4

The other day while on a vacation I drove past a property and saw a sign that read

Trespassers Will Be Shot On Sight

I've never seen a sign such as that, I was a little taken back. After some research, it turns out that this type of warning sign is total legal (the best answer I found on this. Also, onsite answer).


This got me thinking when does a warning become a threat and what consideration is used to determine one from the other?

2
  • As an aside, the sign has a usage error. The phase calls for "sight" and not "site."
    – ohwilleke
    Oct 7, 2020 at 18:40
  • @ohwilleke That's a hilarious typo. I'll take care of it. Thanks for pointing that out. Oct 8, 2020 at 8:58

1 Answer 1

4

A warning is arguably often a form of threat (and visa versa). The words are close synonyms. A threat, however, is usually used only in connection with an action that has some sort of human (or at least, AI) agency, while a warning often made to alert someone to a mere natural consequence of an action with no human agency (e.g. a warning that an object is hot and could burn you if you touch it).

But, the term "warning", when used in connection with an action that involves human agency, is usually used when the action threatened would be lawful when taken (and often refers to a threat from a third-party rather than the person giving the warning), while the term "threat" is usually used when the action threatened would be unlawful when taken, or if the action, while lawful, is threatened for an improper purposes that amounts to blackmail (e.g. a threat to release legally taken photos showing that someone is having an affair if money is not paid). Also, a threat is generally made by the person who would take the action (or their agent), rather than a disinterested third-party.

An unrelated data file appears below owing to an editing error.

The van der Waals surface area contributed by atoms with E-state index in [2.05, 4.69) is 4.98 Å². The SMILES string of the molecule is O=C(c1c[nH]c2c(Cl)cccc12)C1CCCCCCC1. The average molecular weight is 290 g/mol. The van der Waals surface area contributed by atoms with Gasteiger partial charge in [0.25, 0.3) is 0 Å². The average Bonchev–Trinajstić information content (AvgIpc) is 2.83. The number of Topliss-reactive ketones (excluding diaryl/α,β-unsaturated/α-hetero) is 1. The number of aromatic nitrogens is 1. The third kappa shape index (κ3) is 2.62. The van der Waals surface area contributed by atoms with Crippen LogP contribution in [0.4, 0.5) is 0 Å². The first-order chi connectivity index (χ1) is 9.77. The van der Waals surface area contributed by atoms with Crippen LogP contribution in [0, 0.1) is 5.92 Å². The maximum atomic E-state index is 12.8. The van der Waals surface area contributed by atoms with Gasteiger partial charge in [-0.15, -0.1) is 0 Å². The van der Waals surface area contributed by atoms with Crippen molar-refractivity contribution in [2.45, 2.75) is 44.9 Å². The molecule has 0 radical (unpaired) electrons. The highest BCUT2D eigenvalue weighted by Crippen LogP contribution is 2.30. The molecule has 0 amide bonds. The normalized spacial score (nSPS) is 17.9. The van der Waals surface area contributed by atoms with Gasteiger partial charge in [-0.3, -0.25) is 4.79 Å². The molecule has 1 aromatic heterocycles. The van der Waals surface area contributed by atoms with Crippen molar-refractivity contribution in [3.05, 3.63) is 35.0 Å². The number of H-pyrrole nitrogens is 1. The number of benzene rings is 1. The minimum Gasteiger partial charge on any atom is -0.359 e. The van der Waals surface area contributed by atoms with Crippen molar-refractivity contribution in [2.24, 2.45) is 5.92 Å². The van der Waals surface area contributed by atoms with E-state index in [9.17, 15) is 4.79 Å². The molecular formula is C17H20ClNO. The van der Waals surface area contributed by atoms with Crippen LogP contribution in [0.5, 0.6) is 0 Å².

Incidentally, a threat to bring a lawsuit, since a proper purposes of a lawsuit is to secure money from someone, is not improper to connect to a demand to pay money.

5
  • 1
    This might be a different question altogether but couldn't a warning be taken as a threat in the case of a battery charge? Jan 20, 2020 at 18:37
  • 1
    It could. The meaning of words is context specific. The fact that something is a warning does not preclude it from also being a threat.
    – ohwilleke
    Jan 20, 2020 at 18:39
  • @ohwilleke Although you are right that a person can threaten to sue someone if they do not pay a sum of money. If a person makes such a threat, but then fails to follow up on their threat, they can prosecuted for extortion in most states.
    – Cicero
    Jul 29, 2021 at 19:14
  • @Circero A threat to sue when there is some colorable legal basis to sue is almost universally not extortion. There are several cases on that exact point that have been pointed out in other Law.SE answers in the past.
    – ohwilleke
    Jul 29, 2021 at 19:27
  • @ohwilleke It is extortion if the person making the threat FAILS to sue after their threat is ignored, or if the threat is otherwise considered to be insincere. Here is one debt collector who went to jail for writing demand letters: insidearm.com/news/…. There are many other examples. In New Hampshire where I am a lawyer was criminally convicted a few years ago for sending formulaic demand letters to a large number of businesses.
    – Cicero
    Jul 29, 2021 at 19:44

Your Answer

By clicking “Post Your Answer”, you agree to our terms of service, privacy policy and cookie policy

Not the answer you're looking for? Browse other questions tagged or ask your own question.